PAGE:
Petitioner Eugene Bradstreet ("Bradstreet") filed a Petition for Partition relative to property located at 30 Clark Road, Bourne, MA (the "Property") pursuant to G.L. c. 241 on March 4, 2009. Rosemary Blackledge ("Blackledge") filed an Answer to the Complaint and Counterclaim on April 7, 2009, seeking to declare the deed of the Property to herself and Bradstreet ("Deed 2") null and void or, in the alternative, requiring Bradstreet to convey his interest in the Property to Blackledge. A case management conference was held on June 22, 2009, at which time the parties indicated that they wanted to try to settle the case through mediation and requested that a Commissioner not be appointed. At a status conference held on January 6, 2010, the parties indicated that they could not resolve the matter, and this court appointed Jan Dabrowski, Esq., to serve as the partition Commissioner (the "Commissioner"). On March 2, 2010, the Commissioner filed his initial report. On March 5, 2010, Bradstreet filed an Answer to Blackledge's Counterclaim.
A pre-trial conference was held on July 12, 2010 at which time the parties filed a Joint Motion to Bifurcate Trial pursuant to Mass.R.Civ.R. 42(B), to stay the Partition proceedings and to set a trial date on the Counterclaim. A trial was held on March 28, 2011 at the Land Court in Boston. Bradstreet filed a Motion for Directed Verdict on Blackledge's Counterclaim which was denied at trial. Bradstreet filed his Request for Findings of Fact, Conclusions of Law and Trial Brief on May 24, 2011. Blackledge filed her Post-Trial Brief and Requested Findings on May 25, 2011, at which time the case was taken under advisement.
At trial, testimony was given by Blackledge, and her son, Timothy Blackledge. Bradstreet had no witnesses. There were nine exhibits submitted at trial.
Based on the sworn pleadings and the evidence submitted at the trial, and the reasonable inferences drawn therefrom, I find the following material facts:
1. Bradstreet is a resident of Indianapolis, Indiana.
2. Blackledge is a resident of Sagamore Beach, Massachusetts.
3. Blackledge and her husband, who in the late 1970s both lived in New Jersey, purchased a parcel of vacant land in Bourne, Massachusetts (the Property) by deed dated December 12, 1978, and recorded in the Barnstable County Registry of Deeds (the "Registry") at Book 2839, Page 205 ("Deed 1").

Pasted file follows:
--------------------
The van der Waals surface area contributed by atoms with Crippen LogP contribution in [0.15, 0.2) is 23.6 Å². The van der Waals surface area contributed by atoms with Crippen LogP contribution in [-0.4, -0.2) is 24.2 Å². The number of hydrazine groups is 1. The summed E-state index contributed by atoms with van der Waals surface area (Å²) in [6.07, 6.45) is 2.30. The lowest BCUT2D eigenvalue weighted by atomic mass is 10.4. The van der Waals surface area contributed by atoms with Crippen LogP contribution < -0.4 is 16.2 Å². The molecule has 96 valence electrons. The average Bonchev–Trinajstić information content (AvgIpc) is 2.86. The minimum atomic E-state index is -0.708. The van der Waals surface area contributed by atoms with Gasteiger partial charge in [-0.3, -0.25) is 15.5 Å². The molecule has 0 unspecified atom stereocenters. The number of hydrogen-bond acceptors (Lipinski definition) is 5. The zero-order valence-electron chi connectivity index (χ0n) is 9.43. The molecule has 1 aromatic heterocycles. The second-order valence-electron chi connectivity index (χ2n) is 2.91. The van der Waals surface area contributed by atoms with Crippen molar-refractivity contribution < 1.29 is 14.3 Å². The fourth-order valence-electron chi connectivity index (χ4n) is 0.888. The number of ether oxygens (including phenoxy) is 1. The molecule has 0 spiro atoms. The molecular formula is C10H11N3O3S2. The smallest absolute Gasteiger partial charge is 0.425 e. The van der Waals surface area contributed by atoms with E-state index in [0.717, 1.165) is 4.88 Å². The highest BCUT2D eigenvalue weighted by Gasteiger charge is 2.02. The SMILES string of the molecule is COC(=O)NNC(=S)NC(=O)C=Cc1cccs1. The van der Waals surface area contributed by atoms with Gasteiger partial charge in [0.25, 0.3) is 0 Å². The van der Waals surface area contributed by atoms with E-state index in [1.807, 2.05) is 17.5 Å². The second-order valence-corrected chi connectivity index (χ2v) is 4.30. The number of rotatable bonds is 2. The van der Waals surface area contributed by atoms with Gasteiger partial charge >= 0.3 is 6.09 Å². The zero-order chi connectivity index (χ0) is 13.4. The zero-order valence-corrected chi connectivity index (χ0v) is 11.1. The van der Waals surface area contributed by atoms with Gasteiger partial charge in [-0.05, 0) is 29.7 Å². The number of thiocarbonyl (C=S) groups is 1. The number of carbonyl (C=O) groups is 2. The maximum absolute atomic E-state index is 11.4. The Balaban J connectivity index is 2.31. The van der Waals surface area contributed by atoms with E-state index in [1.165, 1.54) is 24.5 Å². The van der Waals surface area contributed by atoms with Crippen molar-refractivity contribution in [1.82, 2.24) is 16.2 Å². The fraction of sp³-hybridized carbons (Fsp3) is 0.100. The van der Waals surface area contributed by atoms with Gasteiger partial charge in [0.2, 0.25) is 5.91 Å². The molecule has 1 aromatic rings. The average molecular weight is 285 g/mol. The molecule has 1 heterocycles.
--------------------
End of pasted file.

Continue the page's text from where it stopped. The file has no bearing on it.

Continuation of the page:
4. Prior to purchasing the Property, Blackledge and her husband had owned and operated a motel in the area near the Property. Blackledge testified "[t]hen we moved up to the cape and I ran the motel because he was ill, and my children helped me until he got so sick that he wanted to go home to New Jersey. [Note 1]
5. On May 14, 1979, Blackledge's husband died. Shortly after her husband's death, in late 1979 or early 1980, Blackledge met Bradstreet, and they soon started a dating relationship. In 1980 or 1981, Bradstreet began renting a room from Blackledge in her New Jersey residence.
6. On or about February 27, 1984, Blackledge constructed a post and beam house on the Property. Blackledge took out a $50,000 mortgage which was recorded at the Registry at Book 4025, Page 34. After the construction was completed, Blackledge and Bradstreet moved into the house on the Property.
7. In 1994, Bradstreet asked Blackledge to finance his purchase of a new truck. Blackledge testified "[he] said that if I would take a loan out against the house, that he would use that money to buy the truck, and then I wouldn't have to put any money out because he would pay me back." While initially hesitant, she eventually agreed to finance the purchase of the truck.
8. Bradstreet executed a note for $111,000 (the "Note") and a mortgage dated September 26, 1994 (the "Mortgage") with GMAC Mortgage Company ("GMAC") prior to the loan transaction at the Registry, but he did not attend the closing. Bradstreet did not mention to Blackledge that he had already signed the documents.
9. Blackledge attended the loan closing at the Registry on September 26, 1994 with a representative and attorney for GMAC, where she executed the Note, Deed 2 and the Mortgage. [Note 2] Deed 2 and the Mortgage were notarized. Deed 2 conveyed the Property from herself to herself and Bradstreet as joint tenants. The Mortgage and the Note were both executed by both Bradstreet and Blackledge. Deed 2 was recorded in the Registry at Book 9386, Page 276, and the Mortgage was recorded in the Registry at Book 9386, Page 278.
10. At the closing, Blackledge was presented with a stack of documents, and was told "[j]ust sign everywhere you see that," referring to the "X" on the yellow sticker markers which had been placed to indicate the spots where a signature was required. A few days prior to the closing, Blackledge had met with the GMAC representative, who explained the documents relevant to the loan transaction to Blackledge. [Note 3] The documents were not shown to Blackledge at this meeting.